# Product ideals are the kernel of what ring homomorphism?

As I learned here, since the very beginning of humanity/Kummer's development of ideals, the idea that they are "numbers" that we can "modulo by"/do "modular arithmetic by" has been central to the concept. An example that was given in the linked post is that the ideal $$(2,1+\sqrt{-5})$$ in $$\mathbb Z[\sqrt{-5}]$$ can be thought of as (the kernel of) the ring homomorphism $$f:\mathbb Z[\sqrt{-5}] \to \mathbb Z/2\mathbb Z, f(a+b\sqrt{-5}) := a+b+2{\mathbb Z}.$$

It took until the work of Dedekind (and even then, the later revisions) that the notion of ideals as sets of elements of a ring took center stage, especially in the seemingly-naive but miraculously-suitable definition of multiplying 2 ideals. (Indeed, somehow all the stars align and we get unique factorization of ideals in terms of the aforementioned definition of product ideal in, for instance, all number rings. Although using Kummer's ring isomorphism conception of ideals we can talk about ideals dividing/divisible by other ideals, we seem to be missing the notion of multiplicity of "how many times" an ideal divides another --- perhaps this is some intuition for the alternative definition of Dedekind domain: Noetherian domain s.t. all localizations at prime ideals are DVRs, where discrete valuations are exactly the framework for talking about multiplicities [and Noetherianity is there to guarantee finiteness of the prime factorization process]).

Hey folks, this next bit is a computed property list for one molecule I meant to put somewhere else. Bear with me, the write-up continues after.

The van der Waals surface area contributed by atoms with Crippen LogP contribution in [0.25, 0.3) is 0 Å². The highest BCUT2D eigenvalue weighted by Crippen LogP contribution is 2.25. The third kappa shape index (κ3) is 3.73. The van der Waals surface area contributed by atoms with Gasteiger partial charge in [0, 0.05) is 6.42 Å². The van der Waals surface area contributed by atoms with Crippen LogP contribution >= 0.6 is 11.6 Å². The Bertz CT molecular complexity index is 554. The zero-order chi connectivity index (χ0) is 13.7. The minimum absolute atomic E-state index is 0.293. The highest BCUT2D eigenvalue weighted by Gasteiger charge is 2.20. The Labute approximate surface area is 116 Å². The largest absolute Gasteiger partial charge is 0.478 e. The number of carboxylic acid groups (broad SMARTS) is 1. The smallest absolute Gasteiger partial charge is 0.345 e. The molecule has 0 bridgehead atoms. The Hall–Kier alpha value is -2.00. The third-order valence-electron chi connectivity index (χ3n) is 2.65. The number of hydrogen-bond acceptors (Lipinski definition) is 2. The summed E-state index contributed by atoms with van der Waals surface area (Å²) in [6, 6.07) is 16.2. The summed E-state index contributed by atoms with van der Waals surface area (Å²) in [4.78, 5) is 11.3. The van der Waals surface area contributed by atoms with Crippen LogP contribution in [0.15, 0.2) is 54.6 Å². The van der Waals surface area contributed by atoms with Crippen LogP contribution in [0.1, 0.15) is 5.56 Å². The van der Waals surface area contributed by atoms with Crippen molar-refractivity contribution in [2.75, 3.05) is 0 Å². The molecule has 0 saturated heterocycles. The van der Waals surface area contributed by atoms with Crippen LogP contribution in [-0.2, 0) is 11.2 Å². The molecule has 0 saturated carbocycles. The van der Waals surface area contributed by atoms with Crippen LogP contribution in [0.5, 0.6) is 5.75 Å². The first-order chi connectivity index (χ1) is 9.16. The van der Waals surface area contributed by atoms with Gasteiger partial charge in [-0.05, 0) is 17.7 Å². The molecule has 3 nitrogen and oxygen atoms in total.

Question: I'm wondering if there's any way to interpret the multiplication of ideals "in Kummer's original conception of the ideal", or more concretely, is there somehow a way to construct, using ring homomrphisms that define $$I_1,I_2$$, a ring homomorphism whose kernel is $$I_1\cdot I_2$$?

I'm aware that the Chinese remainder theorem does this if $$I_1,I_2$$ are relatively prime, but it doesn't seem to apply in general.

• I'm being cheeky and this is certainly cheating: what about the canonical homomorphism $\pi:R\to R/(I_1\cdot I_2)$? Sep 26 at 23:49
• @morrowmh yes, this is why I specify in the statement of my question that the ring hom with kernel $I_1I_2$ should somehow be "built out of"/"constructed from" ring homs whose kernels are $I_1,I_2$.
– D.R.
Sep 27 at 1:04

I don't believe there is a way to do this. The natural thing to do with two quotients $$R \to R/I_1$$ and $$R \to R/I_2$$ is to consider their product $$R \to R/I_1 \times R/I_2$$, and of course what this produces is the intersection.

Years ago I asked a related question on MathOverflow about whether the ideal product was some categorical operation on the poset of ideals (the intersection and the sum are the meet and the join respectively), and the answer turns out to be no.